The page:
Trial in the case of an Iranian, Azim Aghajani charged with unlawful importation of firearms and explosives to Nigeria continued on Thursday at the Federal High Court, Lagos, Nigeria with his Nigerian accomplice, Ali Abbas Usman testifying that he does not know that the container which he was contacted to assist move to Banjul, Gambia was carrying firearms.
This trial relates to allegations that arms imported from Iran but destined for The Gambia were to be transshipped from Lagos to the Gambia. However thirteen containers were intercepted before the transshipment. The prosecution says that the thirteen containers that were purportedly carrying building materials were actually carrying arms.Led in examination by his counsel, Ali Yahuri Usman told the court that his Iranian contact who engaged him for the service informed him that the container was carrying building materials.He narrated how he came in contact with the Iranian contact, having worked as a journalist in the Iranian Broadcasting Service before returning to Nigeria to set up a private business. According to him, the owners of the container sought his help because they informed him that there was no direct shipment from Iran to Gambia and so will be needing a transshipment from Lagos, Nigeria. Usman who told the court that he had no prior knowledge of shipping business or clearing of goods said he discovered that the transshipment of the containers could not be executed when it landed in Lagos except by a registered shipping company."After some efforts to do the transshipment, my friend in Lagos, Mohammed Tukur informed me that it is only a registered clearing agent that can handle the job and that if I could not get anyone, Aghajani should get one. So I called Mr Behimel, the proprietor of Behimel Trading Company, Iran who engaged my services to inform him about the development in the transshipment", he stated.
The trial judge, Okechukwu Okeke thereafter adjourned the matter till tomorrow for continuation of examination.Aghajani and Usman are standing trial on a five count charge of unlawful importation of arms and explosives to Nigeria.Aghajani who had earlier been led in evidence by his counsel, Mr Chris Uche, SAN, told the court that prior to the engagement of his services by Behimen Trading Company in Iran for the shipment of a 13 by 20 feet container, he had never been to Lagos.He said he was engaged to do a transshipment of the container from the Nigerian port to Gambia.He told the court that the first problem he encountered during the transshipment was that in the bill of lading, the name of the consignee and destination of the consignment was vacant.He said since he was disturbed by this discovery, he wrote to Behimen Trading Company in Iran but received no reply.Aghajani told the court that all the while, he was never aware of the content of the container, but had only dealt with the bill of lading in which it was stated that the consignment consisted of building materials."From the content of the bill of lading, I concluded that there was no unlawful item in the container. I was not opportuned to see the content of the consignment until I was apprehended at the Naval Ordinance at Apapa, where the content of the container was revealed to contain arms and explosives. I sincerely never knew of the content of that consignment, neither did I make any representation that the consignment belonged to me", Aghajani testified.He said that before his apprehension, he had employed the services of one Kingsley, to whom he had explained the content of the bill of lading.According to Aghajani, Kingsley had said that he had communicated with the Nigerian custom service, and was now making preparations for the safe transshipment of the consignment.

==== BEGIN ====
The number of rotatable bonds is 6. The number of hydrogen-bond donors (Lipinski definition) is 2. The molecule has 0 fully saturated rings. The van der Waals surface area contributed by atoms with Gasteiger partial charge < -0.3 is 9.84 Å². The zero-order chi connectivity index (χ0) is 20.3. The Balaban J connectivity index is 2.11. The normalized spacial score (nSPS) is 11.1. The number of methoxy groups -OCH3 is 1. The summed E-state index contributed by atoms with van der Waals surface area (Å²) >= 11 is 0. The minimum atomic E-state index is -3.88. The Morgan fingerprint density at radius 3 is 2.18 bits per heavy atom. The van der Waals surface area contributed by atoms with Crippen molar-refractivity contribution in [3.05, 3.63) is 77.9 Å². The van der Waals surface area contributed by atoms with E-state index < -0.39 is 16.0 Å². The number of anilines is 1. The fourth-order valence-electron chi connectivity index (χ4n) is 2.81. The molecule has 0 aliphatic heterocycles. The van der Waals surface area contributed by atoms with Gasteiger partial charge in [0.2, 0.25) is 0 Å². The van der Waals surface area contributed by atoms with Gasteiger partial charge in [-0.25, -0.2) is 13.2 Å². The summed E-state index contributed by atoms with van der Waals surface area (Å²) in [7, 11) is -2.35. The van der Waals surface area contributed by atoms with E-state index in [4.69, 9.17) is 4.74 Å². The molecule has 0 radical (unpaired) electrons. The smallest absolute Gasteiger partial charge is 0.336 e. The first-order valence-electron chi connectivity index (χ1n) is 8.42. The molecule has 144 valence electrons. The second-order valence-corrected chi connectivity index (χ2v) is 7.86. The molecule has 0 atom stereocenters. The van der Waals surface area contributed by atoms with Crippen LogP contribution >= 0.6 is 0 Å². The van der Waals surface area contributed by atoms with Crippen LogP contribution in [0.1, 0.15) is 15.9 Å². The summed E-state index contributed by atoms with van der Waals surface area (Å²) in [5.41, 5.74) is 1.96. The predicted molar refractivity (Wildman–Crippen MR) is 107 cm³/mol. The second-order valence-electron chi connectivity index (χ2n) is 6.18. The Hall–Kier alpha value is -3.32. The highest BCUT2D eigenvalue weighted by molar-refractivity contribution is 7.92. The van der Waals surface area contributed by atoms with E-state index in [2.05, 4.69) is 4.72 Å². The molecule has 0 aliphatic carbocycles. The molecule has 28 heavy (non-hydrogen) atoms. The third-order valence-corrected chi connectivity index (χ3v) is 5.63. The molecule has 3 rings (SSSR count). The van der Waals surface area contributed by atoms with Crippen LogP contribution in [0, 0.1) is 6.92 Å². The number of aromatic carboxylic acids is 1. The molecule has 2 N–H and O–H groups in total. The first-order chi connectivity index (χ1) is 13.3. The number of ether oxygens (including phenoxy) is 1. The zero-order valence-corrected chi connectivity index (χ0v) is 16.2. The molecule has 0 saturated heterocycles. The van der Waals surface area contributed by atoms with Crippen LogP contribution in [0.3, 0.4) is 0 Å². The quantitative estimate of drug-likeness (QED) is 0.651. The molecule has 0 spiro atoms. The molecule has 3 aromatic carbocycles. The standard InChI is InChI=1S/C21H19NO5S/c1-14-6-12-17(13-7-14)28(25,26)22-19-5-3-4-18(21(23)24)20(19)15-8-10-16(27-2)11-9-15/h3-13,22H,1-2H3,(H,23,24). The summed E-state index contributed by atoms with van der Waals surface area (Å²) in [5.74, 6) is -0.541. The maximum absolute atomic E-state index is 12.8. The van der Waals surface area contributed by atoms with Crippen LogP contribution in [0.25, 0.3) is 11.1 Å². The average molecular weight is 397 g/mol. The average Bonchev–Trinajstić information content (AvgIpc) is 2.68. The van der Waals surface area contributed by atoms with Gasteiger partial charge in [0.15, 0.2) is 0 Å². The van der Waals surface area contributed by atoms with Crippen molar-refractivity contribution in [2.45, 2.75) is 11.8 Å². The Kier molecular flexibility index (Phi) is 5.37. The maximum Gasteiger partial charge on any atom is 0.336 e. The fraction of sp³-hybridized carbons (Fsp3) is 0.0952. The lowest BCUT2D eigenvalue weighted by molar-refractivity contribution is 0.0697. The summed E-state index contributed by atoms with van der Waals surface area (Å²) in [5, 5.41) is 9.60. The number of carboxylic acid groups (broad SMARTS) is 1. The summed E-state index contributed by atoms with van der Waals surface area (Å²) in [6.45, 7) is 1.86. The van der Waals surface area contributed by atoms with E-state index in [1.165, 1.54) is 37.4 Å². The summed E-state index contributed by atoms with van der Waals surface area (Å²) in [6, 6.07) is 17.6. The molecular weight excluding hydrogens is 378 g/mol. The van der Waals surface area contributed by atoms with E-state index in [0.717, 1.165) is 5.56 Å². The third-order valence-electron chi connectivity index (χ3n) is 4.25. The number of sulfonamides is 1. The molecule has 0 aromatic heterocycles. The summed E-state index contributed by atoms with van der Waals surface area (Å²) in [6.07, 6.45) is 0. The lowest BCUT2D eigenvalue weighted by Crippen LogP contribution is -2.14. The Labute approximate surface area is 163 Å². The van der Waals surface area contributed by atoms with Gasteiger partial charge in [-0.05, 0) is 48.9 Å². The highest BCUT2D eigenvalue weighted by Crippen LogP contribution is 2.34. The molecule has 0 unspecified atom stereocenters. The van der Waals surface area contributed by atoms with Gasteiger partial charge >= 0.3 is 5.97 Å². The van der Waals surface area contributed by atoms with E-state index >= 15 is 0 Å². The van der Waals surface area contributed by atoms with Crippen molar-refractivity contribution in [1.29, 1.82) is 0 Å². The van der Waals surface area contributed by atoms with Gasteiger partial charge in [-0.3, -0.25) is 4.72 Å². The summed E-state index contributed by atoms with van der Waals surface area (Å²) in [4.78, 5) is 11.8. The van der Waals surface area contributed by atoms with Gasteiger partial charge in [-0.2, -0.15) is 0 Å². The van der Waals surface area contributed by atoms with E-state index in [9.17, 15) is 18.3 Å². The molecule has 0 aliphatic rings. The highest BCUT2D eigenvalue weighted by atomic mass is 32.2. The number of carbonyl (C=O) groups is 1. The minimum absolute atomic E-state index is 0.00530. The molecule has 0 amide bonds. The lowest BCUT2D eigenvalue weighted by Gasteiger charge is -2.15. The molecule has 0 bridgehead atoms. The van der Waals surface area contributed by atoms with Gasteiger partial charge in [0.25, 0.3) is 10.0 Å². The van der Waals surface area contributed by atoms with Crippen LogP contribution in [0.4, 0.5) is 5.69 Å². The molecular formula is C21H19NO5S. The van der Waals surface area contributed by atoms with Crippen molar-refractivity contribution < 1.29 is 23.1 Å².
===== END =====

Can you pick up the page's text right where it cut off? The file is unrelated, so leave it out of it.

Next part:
The two are facing a four- count charge of illegal importation of arms and ammunition comprising bombs, grenades, and rockets among others into Nigeria.